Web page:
Three Seymour educators earned recognition Wednesday for not just teaching, but for having a significant and lasting affect on the lives of their students.
The three recipients of this year’s Teacher of the Year award from the Greater Seymour Chamber of Commerce are Laura Burbrink, Summer Schleibaum and Jeanna Eppley.
Awards were presented during the chamber’s 85th annual dinner at Celebrations.
Other winners were Tonja Couch, executive director of Jackson County United Way, who received the Rising Star Award; The Carpet Gallery, Small Business of the Year; Royalty Companies of Indiana Inc., Corporate Citizen of the Year; and Rexanne Ude, executive director of Schneck Foundation, who was honored with the Citizenship Award.
For the second year in a row, the chamber chose to honor three teachers — one from the elementary school level, one from Seymour Middle School and one from Seymour High School.
Those receiving the award are nominated by their fellow teachers, former students and the community. A chamber committee then selects the winners from the nominations.
Burbrink, a second-grade teacher at Seymour-Redding Elementary School, said she was humbled and a little embarrassed she was chosen.
“There are so many other teachers who deserve the recognition,” she said.
With 32 years in the classroom, Burbrink is the most experienced of this year’s recipients. She began teaching for Seymour Community Schools in 1984.
“I was fresh out of college and had done my student teaching at Jackson Elementary,” she said. “Fortunately, they needed a first-grade teacher, and I got the job.”
After teaching at Jackson for three years, she was asked to transfer to Seymour-Redding, where there was a need for a fifth-grade teacher. But after a couple of years, she decided she wanted to work with younger students.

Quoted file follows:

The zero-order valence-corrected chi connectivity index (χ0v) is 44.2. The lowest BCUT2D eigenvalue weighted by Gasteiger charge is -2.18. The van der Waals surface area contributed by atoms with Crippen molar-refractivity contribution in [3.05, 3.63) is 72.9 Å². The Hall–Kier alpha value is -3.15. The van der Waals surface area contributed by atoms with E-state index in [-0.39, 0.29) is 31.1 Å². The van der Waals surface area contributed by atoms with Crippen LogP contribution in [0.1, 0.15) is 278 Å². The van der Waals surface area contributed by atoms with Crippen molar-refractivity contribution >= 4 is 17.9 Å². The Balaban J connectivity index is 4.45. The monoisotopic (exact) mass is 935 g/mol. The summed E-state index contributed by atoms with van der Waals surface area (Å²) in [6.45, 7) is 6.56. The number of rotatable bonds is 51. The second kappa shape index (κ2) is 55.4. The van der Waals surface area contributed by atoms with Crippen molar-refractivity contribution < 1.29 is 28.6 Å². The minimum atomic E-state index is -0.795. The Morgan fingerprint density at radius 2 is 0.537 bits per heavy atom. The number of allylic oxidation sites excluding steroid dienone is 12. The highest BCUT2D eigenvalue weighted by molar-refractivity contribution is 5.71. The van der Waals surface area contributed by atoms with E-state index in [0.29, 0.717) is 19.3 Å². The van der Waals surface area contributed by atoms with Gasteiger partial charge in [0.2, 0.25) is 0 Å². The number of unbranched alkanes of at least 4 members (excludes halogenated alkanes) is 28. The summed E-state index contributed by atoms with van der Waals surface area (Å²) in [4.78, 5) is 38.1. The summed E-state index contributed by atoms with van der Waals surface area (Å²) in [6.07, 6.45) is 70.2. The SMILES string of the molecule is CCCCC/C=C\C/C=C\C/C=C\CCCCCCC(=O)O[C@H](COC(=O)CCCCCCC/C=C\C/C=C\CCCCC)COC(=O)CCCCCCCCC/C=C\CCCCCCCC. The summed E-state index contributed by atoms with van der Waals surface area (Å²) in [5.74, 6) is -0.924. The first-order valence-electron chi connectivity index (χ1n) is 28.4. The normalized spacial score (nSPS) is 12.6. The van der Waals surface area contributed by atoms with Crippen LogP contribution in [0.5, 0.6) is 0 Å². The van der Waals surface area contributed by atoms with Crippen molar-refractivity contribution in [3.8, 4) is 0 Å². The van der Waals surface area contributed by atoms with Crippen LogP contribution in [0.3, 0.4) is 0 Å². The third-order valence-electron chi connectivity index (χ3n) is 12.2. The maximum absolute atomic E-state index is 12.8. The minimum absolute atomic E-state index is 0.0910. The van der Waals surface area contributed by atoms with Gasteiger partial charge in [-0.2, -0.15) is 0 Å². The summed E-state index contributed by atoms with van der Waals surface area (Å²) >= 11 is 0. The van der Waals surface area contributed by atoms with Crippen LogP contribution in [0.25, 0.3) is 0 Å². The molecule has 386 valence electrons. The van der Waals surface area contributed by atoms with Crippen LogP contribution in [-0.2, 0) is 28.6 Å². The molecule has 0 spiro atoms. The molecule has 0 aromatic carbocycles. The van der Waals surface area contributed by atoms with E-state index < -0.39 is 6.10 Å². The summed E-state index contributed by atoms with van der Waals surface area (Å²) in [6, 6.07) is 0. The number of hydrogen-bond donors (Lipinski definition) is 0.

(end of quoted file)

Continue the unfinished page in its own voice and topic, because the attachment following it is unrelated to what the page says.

“I requested a second-grade position when it opened and have been with second-graders ever since,” she said. “This is where my heart is.”
Burbrink didn’t have far to look to find inspiration for a career in education. Her mother was a Seymour Community Schools teacher for more than 30 years, too.
“I always heard amazing things about her as a teacher, and I aspired to be like her,” Burbrink said. “I wish she were here now to see me as a teacher.”
Burbrink’s daughter is following in their footsteps, too. She also is a teacher for Seymour Community Schools.
Besides her mother, Burbrink said she owes a lot of gratitude to those who have supported her in her career, including former Jackson Principal Dave Thompson, who helped her get her first job, and current Redding Principal Dylan Purlee for constantly pushing her to be better.
She also thanked all of her fellow teachers and staff she has worked with over the years.